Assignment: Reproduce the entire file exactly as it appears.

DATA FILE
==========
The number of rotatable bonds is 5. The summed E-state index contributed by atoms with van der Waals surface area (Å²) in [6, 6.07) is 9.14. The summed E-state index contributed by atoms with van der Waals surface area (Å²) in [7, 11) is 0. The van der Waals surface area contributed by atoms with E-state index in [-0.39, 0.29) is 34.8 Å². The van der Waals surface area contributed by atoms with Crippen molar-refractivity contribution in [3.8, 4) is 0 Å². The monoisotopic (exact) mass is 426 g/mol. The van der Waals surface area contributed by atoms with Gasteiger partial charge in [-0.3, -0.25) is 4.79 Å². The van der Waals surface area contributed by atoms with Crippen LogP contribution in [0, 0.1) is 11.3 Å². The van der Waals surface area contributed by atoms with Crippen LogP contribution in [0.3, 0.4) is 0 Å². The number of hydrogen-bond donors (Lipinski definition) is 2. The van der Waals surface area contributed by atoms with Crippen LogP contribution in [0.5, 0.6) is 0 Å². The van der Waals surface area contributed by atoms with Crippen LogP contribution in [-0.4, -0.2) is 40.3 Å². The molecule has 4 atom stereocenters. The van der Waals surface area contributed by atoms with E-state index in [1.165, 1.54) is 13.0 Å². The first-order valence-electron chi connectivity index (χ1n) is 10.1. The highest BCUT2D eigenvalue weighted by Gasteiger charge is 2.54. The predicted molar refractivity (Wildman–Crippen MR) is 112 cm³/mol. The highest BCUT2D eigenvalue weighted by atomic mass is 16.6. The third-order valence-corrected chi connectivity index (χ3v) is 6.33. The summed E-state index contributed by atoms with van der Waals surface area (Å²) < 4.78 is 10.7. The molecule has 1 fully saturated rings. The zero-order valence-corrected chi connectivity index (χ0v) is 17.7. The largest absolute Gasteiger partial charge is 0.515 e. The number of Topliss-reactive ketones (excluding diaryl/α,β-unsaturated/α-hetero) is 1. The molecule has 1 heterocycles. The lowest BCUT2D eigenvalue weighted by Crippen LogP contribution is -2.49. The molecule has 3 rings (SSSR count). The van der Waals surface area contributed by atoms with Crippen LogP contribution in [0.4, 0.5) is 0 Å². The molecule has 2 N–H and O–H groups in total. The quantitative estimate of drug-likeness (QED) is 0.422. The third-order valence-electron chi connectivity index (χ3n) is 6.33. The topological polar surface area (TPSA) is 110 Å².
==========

The number of rotatable bonds is 5. The summed E-state index contributed by atoms with van der Waals surface area (Å²) in [6, 6.07) is 9.14. The summed E-state index contributed by atoms with van der Waals surface area (Å²) in [7, 11) is 0. The van der Waals surface area contributed by atoms with E-state index in [-0.39, 0.29) is 34.8 Å². The van der Waals surface area contributed by atoms with Crippen molar-refractivity contribution in [3.8, 4) is 0 Å². The monoisotopic (exact) mass is 426 g/mol. The van der Waals surface area contributed by atoms with Gasteiger partial charge in [-0.3, -0.25) is 4.79 Å². The van der Waals surface area contributed by atoms with Crippen LogP contribution in [0, 0.1) is 11.3 Å². The van der Waals surface area contributed by atoms with Crippen LogP contribution in [0.3, 0.4) is 0 Å². The number of hydrogen-bond donors (Lipinski definition) is 2. The van der Waals surface area contributed by atoms with Crippen LogP contribution in [0.5, 0.6) is 0 Å². The van der Waals surface area contributed by atoms with Crippen LogP contribution in [-0.4, -0.2) is 40.3 Å². The molecule has 4 atom stereocenters. The van der Waals surface area contributed by atoms with E-state index in [1.165, 1.54) is 13.0 Å². The first-order valence-electron chi connectivity index (χ1n) is 10.1. The highest BCUT2D eigenvalue weighted by Gasteiger charge is 2.54. The predicted molar refractivity (Wildman–Crippen MR) is 112 cm³/mol. The highest BCUT2D eigenvalue weighted by atomic mass is 16.6. The third-order valence-corrected chi connectivity index (χ3v) is 6.33. The summed E-state index contributed by atoms with van der Waals surface area (Å²) < 4.78 is 10.7. The molecule has 1 fully saturated rings. The zero-order valence-corrected chi connectivity index (χ0v) is 17.7. The largest absolute Gasteiger partial charge is 0.515 e. The number of Topliss-reactive ketones (excluding diaryl/α,β-unsaturated/α-hetero) is 1. The molecule has 1 heterocycles. The lowest BCUT2D eigenvalue weighted by Crippen LogP contribution is -2.49. The molecule has 3 rings (SSSR count). The van der Waals surface area contributed by atoms with Crippen LogP contribution in [0.4, 0.5) is 0 Å². The molecule has 2 N–H and O–H groups in total. The quantitative estimate of drug-likeness (QED) is 0.422. The third-order valence-electron chi connectivity index (χ3n) is 6.33. The topological polar surface area (TPSA) is 110 Å².